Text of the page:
- THE MAGAZINE
- FOOD MASTER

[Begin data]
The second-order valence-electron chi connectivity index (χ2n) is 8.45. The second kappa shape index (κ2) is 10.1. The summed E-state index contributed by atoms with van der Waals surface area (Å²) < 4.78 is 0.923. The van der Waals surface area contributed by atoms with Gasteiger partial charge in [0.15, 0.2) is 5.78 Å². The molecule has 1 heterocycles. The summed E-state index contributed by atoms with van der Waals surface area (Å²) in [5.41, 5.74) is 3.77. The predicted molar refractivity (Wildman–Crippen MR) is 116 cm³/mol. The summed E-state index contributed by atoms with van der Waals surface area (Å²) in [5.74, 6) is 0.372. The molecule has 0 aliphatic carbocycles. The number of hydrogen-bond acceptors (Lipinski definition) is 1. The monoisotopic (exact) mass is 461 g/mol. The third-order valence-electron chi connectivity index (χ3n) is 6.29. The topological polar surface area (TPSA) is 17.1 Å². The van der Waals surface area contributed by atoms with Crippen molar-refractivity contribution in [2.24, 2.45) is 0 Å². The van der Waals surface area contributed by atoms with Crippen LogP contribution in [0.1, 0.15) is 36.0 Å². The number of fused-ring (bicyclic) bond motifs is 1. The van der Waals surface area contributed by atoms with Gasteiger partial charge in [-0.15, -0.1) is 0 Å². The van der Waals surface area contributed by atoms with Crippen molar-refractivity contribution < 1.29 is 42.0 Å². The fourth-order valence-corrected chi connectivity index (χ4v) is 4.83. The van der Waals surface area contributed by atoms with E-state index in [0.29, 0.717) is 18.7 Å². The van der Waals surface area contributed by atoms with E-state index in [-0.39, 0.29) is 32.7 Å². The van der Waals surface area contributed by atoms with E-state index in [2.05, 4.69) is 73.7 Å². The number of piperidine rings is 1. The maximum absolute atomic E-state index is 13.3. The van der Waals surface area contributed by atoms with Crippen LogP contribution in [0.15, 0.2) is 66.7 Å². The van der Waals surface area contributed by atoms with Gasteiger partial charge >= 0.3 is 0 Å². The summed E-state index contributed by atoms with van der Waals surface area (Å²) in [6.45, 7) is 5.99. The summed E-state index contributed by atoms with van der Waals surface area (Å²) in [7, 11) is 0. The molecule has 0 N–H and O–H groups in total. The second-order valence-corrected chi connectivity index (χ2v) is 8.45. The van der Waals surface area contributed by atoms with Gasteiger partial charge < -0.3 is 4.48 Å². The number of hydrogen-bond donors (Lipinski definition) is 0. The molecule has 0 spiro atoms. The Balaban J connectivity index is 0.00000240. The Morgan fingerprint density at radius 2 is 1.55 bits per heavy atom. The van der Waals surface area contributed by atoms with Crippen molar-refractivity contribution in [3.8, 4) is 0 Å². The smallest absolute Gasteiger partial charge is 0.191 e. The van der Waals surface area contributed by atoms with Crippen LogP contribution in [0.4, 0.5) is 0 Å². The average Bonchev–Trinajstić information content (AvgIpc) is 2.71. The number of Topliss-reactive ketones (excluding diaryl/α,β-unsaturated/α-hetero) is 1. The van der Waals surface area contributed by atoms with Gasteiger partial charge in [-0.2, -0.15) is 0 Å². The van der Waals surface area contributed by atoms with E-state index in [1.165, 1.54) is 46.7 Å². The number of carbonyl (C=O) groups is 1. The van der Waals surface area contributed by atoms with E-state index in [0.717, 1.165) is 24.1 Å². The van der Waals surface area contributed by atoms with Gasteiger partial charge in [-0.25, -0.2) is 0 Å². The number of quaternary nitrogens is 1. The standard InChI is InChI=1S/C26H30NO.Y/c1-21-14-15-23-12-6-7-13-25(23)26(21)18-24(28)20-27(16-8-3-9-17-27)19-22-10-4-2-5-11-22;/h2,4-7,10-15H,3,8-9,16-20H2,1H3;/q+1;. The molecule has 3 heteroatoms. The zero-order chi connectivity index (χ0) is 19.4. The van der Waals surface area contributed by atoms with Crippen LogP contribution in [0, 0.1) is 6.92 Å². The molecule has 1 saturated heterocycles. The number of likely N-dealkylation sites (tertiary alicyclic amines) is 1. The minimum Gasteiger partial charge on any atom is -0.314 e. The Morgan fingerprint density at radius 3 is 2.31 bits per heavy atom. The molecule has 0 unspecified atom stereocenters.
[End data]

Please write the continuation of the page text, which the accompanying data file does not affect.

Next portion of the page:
According to a new study from the American Society for Reproductive Medicine, high levels of bisphenol-A may raise the risk of miscarriage in women already prone to them. Dr. Ruth Lathi studied 115 newly pregnant women with a history of infertility or miscarriage, and 68 had miscarriages and 47 had live births. When broken down into four groups based on BPA exposure levels, women in the top quarter had an 80 percent greater risk of miscarriage compared to those in the bottom group even though they were similar in age and other factors. However, Lathi cautions against interpreting the results too strongly, given the small sample size of the study.